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OpenVPN getting NAT type strict on two of three servers

Hi everyone,

I have three vServers running KVM with identical OpenVPN and firewall configurations on each of them. On two of those three servers I get NAT type strict when testing on my clients, however on one I get NAT type moderate (which is what I want). My aim is to bypass my ISP’s CGNAT for games that have trouble with NAT type strict.

Those are the servers, all of them are with the same server hosting provider (netcup):

  • Server 1 (strict NAT): Debian 10
  • Server 2 (strict NAT): Debian 10
  • Server 3 (moderate NAT): Debian 9

OpenVPN version: (2.4.7-1)

Full tunneling works on all of them as well as port forwarding via DNAT to individual clients.

When using the Xbox companion app to check the NAT type on the clients traffic with TCPdump looks exatly the same when monitoring the tun0 iface.

I want to understand what I am doing wrong. Why is my client reporting nat type strict on the first two servers but not the third one? Is my configuration wrong? Is there a setting on Debian 10 that I am unaware of?

For testing I’ve put the policy of my iptables filter input chain to accept.

I want to avoid forwarding game ports to individual clients except when they’re hosting a gameserver, this is why I need nat type moderate to work.

Here’s my OpenVPN server configuration for all three:

port 51515
proto udp

keepalive 10 120
max-clients 3

dev tun0

ca /etc/openvpn/easy-rsa/keys/ca.crt
cert /etc/openvpn/easy-rsa/keys/server.crt
key /etc/openvpn/easy-rsa/keys/server.key

dh /etc/openvpn/easy-rsa/keys/dh2048.pem

mode server
tls-server
ifconfig 10.11.12.1 255.255.255.0
ifconfig-pool 10.11.12.127 10.11.12.254 255.255.255.0
push "route-gateway 10.11.12.1"
ifconfig-pool-persist ipp.txt

client-config-dir ccd
client-to-client

tls-auth /etc/openvpn/easy-rsa/keys/ta.key 0 # This file is secret
cipher AES-256-CBC

user nobody
group nogroup

persist-key
persist-tun

status openvpn-status.log
verb 4
explicit-exit-notify 1

Here’s my client configuration for all three (with different ips of course and certs omitted):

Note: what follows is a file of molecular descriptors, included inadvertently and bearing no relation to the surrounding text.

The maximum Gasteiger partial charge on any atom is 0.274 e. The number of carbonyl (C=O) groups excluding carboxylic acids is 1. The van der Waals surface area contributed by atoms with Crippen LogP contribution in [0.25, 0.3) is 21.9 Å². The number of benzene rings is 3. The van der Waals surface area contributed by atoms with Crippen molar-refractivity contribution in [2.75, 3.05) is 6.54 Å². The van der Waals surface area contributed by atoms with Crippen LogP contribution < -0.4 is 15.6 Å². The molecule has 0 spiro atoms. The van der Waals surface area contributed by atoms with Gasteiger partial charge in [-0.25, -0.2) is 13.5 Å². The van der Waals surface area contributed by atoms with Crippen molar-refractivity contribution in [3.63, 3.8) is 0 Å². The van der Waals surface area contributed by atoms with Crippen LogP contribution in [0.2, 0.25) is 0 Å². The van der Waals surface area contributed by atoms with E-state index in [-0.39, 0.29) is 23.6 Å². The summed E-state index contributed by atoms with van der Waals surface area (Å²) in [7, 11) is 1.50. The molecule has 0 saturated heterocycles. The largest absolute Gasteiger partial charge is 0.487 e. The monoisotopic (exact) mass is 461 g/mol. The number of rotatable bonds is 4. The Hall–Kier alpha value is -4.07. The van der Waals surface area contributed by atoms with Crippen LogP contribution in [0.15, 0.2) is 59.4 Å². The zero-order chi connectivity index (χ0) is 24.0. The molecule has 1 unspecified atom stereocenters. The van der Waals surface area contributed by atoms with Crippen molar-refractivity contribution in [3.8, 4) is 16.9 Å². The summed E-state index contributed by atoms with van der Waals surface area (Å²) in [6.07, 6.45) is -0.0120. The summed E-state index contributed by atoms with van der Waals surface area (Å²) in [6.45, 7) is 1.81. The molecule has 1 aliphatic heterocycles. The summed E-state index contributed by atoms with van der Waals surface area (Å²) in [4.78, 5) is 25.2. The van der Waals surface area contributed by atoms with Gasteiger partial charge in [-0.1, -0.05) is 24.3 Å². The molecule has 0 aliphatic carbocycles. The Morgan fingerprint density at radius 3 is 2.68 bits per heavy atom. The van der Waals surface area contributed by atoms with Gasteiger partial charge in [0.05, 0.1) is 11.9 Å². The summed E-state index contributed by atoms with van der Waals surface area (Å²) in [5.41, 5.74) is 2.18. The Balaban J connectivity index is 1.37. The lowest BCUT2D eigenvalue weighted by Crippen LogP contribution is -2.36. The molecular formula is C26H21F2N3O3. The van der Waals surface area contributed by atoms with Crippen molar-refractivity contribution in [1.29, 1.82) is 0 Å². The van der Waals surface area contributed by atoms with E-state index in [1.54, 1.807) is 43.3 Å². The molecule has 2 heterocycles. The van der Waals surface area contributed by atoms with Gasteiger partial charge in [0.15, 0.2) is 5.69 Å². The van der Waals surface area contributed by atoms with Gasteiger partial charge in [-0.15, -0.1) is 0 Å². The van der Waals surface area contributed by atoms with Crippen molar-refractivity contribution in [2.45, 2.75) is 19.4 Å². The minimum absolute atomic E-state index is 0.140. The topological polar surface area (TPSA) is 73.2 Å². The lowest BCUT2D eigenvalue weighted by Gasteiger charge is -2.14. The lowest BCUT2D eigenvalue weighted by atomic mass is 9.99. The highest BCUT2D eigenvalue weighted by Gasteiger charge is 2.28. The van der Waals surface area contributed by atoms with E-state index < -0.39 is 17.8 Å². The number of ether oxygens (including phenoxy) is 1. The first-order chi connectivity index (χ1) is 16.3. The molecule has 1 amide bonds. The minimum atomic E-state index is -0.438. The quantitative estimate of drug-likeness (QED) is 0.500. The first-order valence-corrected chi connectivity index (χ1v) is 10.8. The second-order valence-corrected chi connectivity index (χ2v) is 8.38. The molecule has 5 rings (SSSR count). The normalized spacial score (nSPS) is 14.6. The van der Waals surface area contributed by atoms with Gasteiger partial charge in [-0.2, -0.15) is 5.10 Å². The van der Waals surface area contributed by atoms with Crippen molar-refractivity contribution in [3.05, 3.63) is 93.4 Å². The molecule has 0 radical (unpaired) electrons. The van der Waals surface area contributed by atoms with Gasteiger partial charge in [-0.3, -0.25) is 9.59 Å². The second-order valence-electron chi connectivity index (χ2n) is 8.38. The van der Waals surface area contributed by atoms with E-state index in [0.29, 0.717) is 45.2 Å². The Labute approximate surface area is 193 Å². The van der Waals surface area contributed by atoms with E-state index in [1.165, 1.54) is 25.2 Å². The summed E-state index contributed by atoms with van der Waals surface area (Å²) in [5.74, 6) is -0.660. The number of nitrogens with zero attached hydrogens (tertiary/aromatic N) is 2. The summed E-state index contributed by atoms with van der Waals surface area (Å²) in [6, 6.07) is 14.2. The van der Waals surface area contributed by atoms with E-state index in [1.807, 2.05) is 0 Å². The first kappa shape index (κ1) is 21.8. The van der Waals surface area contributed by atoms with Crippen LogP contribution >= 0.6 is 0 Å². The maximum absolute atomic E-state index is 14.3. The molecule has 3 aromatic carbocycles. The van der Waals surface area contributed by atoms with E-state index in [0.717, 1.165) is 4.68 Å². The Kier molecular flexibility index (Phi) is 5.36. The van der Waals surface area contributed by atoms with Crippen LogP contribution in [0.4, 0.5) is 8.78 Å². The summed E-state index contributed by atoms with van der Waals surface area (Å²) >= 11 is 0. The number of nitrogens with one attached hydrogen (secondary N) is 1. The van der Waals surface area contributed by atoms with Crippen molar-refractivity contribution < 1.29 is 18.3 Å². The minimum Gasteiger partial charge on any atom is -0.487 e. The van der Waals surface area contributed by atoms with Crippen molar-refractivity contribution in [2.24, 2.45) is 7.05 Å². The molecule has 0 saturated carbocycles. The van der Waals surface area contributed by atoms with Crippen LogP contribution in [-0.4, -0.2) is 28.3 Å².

client

auth-nocache

redirect-gateway def1
route 0.0.0.0 0.0.0.0 vpn_gateway 50
dev tun

script-security 2
proto udp
remote ${SERVERIP} 51515
resolv-retry infinite
nobind
persist-key
persist-tun
remote-cert-tls server
cipher AES-256-CBC
verb 3
;mute 20

key-direction 1

Here’s my filter table: I’m filtering netbios traffic and allow forwarding of tun to eth0 and vice versa.

Chain INPUT (policy ACCEPT 4116K packets, 7774M bytes)
 pkts bytes target     prot opt in     out     source               destination
2543M 1832G ACCEPT     udp  --  any    any     anywhere             anywhere             udp dpt:51515
 186K   32M ACCEPT     all  --  tun+   any     anywhere             anywhere
    0     0 ACCEPT     all  --  tap+   any     anywhere             anywhere
 2124 88856 DROP       tcp  --  eth0   any     anywhere             anywhere             tcp dpt:5555

Chain FORWARD (policy ACCEPT 0 packets, 0 bytes)
 pkts bytes target     prot opt in     out     source               destination
    0     0 DROP       tcp  --  any    eth0    anywhere             anywhere             tcp spts:netbios-ns:netbios-ssn
 1473  117K DROP       udp  --  any    eth0    anywhere             anywhere             udp spts:netbios-ns:netbios-ssn
2490M 1669G ACCEPT     all  --  tun+   any     anywhere             anywhere
    0     0 ACCEPT     all  --  tap+   any     anywhere             anywhere
1892M 4796G ACCEPT     all  --  eth0   tun+    anywhere             anywhere
    0     0 ACCEPT     all  --  eth0   tap+    anywhere             anywhere

Chain OUTPUT (policy ACCEPT 3929M packets, 5001G bytes)
 pkts bytes target     prot opt in     out     source               destination
 1261 50440 DROP       tcp  --  any    eth0    anywhere             anywhere             tcp spts:netbios-ns:netbios-ssn
    0     0 DROP       udp  --  any    eth0    anywhere             anywhere             udp spts:netbios-ns:netbios-ssn

This is the NAT table: I’m forwarding two ports to a game server which works fine. And of course there’s masquerading for tunneling all traffic if desired by the user (redirect gateway).

Chain PREROUTING (policy ACCEPT 8463K packets, 629M bytes)
 pkts bytes target     prot opt in     out     source               destination